DEACTUR, Ala. (WHNT) - Those so-called glass ceilings continue to crumble as women continue to make their way into careers once defined as male-dominated. Take Jessica Massey of Decatur, for example. She is now poised to become the first female to graduate from Calhoun Community College's lineworker program. She will become a lineman, a career with improving employment opportunities.
Nathan Cook, a 30-year old student in Calhoun Community College's Pre-Apprentice Lineworker Program, says the lone female student in their class can hold her own. "We was all skeptical at first. We all thought that, you know, she doesn't know what she's getting into. But I've gotta hand it to her, she's been a real pro at this," Cook said.
Meet Jessica Massey, a young woman who is successfully challenging the notion that in order to be a lineman, you have to be a man. Jessica's about to become the first woman to make it through Calhoun's pre-apprentice lineworker program. In fact, she's outlasted several men who for various reasons dropped out along the way.
"It's just mental. I mean, it's physically difficult but I feel like for me, I had to finish. There was no quitting, I was not going to stop."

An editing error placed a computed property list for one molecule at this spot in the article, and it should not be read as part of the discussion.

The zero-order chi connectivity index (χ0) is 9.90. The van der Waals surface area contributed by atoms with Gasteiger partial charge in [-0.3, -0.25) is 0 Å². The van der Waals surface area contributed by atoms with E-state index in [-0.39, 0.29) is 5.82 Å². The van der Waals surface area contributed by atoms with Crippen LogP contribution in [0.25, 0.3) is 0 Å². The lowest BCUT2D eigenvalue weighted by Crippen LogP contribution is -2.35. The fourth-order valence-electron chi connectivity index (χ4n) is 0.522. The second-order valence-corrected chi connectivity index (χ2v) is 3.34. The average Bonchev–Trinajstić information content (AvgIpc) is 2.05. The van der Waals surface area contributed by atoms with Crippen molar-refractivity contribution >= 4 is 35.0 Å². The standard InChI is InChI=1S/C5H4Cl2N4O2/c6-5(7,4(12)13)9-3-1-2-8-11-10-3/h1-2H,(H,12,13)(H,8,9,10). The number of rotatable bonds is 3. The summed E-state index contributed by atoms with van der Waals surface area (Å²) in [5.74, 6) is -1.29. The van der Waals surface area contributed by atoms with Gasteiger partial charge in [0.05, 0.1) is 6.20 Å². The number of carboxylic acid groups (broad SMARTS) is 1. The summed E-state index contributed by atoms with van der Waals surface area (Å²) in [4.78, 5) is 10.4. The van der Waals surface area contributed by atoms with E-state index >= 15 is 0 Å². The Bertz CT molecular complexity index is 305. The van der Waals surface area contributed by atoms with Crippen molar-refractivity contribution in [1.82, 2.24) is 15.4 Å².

The heart of the program is the pole-climbing lab where the students literally make hundreds of climbs up a 40-foot utility pole. But in order to graduate, each student must also free-climb a 75-foot pole using spikes, ropes and a safety harness. Earlier this week, Jessica put her name on the top of that 75-foot pole.
Stan Keenum is retired from Decatur Utilities and has been the program's instructor since it began in 2009. "She's just shown a lot of heart and a lot of dedication. To me, that's a plus for any person that's going to be in this line of work. They're going to have to have that, male or female, and she's certainly shown that she's capable," Keenum told WHNT News 19.
Jessica Massey is proving she's more than just capable.
"If I can do this, I can do anything."
A spokesperson for Calhoun Community College tells us there is a declining supply of trained lineworkers to meet the demands of our nation's electrical utilities. And by the way, less than two percent of America's lineworkers are female.
-- Al Whitaker